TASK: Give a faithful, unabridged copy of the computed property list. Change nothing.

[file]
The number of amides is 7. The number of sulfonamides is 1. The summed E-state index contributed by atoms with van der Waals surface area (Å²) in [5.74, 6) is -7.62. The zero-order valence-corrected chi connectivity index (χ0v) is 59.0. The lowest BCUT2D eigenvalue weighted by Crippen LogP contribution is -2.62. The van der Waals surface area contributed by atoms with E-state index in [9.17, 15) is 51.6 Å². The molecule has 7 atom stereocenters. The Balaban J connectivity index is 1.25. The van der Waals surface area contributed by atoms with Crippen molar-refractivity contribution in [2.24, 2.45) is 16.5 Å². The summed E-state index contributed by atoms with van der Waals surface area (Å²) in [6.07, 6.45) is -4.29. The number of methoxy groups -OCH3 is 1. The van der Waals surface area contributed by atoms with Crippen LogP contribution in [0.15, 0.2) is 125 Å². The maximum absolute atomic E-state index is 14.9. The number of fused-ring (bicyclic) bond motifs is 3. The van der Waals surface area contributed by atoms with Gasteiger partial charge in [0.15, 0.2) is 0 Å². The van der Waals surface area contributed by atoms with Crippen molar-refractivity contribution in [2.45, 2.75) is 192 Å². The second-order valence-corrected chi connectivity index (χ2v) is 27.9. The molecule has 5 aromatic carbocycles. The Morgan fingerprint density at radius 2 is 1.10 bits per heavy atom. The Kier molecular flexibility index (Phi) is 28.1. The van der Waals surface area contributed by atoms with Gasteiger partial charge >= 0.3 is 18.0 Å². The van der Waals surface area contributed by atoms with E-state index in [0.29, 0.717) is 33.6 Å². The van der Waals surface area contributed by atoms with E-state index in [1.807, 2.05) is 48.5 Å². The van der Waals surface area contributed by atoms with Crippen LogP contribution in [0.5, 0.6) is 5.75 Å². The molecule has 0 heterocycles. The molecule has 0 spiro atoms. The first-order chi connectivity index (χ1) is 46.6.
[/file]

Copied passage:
The number of amides is 7. The number of sulfonamides is 1. The summed E-state index contributed by atoms with van der Waals surface area (Å²) in [5.74, 6) is -7.62. The zero-order valence-corrected chi connectivity index (χ0v) is 59.0. The lowest BCUT2D eigenvalue weighted by Crippen LogP contribution is -2.62. The van der Waals surface area contributed by atoms with E-state index in [9.17, 15) is 51.6 Å². The molecule has 7 atom stereocenters. The Balaban J connectivity index is 1.25. The van der Waals surface area contributed by atoms with Crippen molar-refractivity contribution in [2.24, 2.45) is 16.5 Å². The summed E-state index contributed by atoms with van der Waals surface area (Å²) in [6.07, 6.45) is -4.29. The number of methoxy groups -OCH3 is 1. The van der Waals surface area contributed by atoms with Crippen LogP contribution in [0.15, 0.2) is 125 Å². The maximum absolute atomic E-state index is 14.9. The number of fused-ring (bicyclic) bond motifs is 3. The van der Waals surface area contributed by atoms with Gasteiger partial charge in [0.15, 0.2) is 0 Å². The van der Waals surface area contributed by atoms with Crippen molar-refractivity contribution in [2.45, 2.75) is 192 Å². The second-order valence-corrected chi connectivity index (χ2v) is 27.9. The molecule has 5 aromatic carbocycles. The Morgan fingerprint density at radius 2 is 1.10 bits per heavy atom. The Kier molecular flexibility index (Phi) is 28.1. The van der Waals surface area contributed by atoms with Gasteiger partial charge >= 0.3 is 18.0 Å². The van der Waals surface area contributed by atoms with E-state index in [0.29, 0.717) is 33.6 Å². The van der Waals surface area contributed by atoms with E-state index in [1.807, 2.05) is 48.5 Å². The van der Waals surface area contributed by atoms with Crippen LogP contribution in [0.5, 0.6) is 5.75 Å². The molecule has 0 heterocycles. The molecule has 0 spiro atoms. The first-order chi connectivity index (χ1) is 46.6.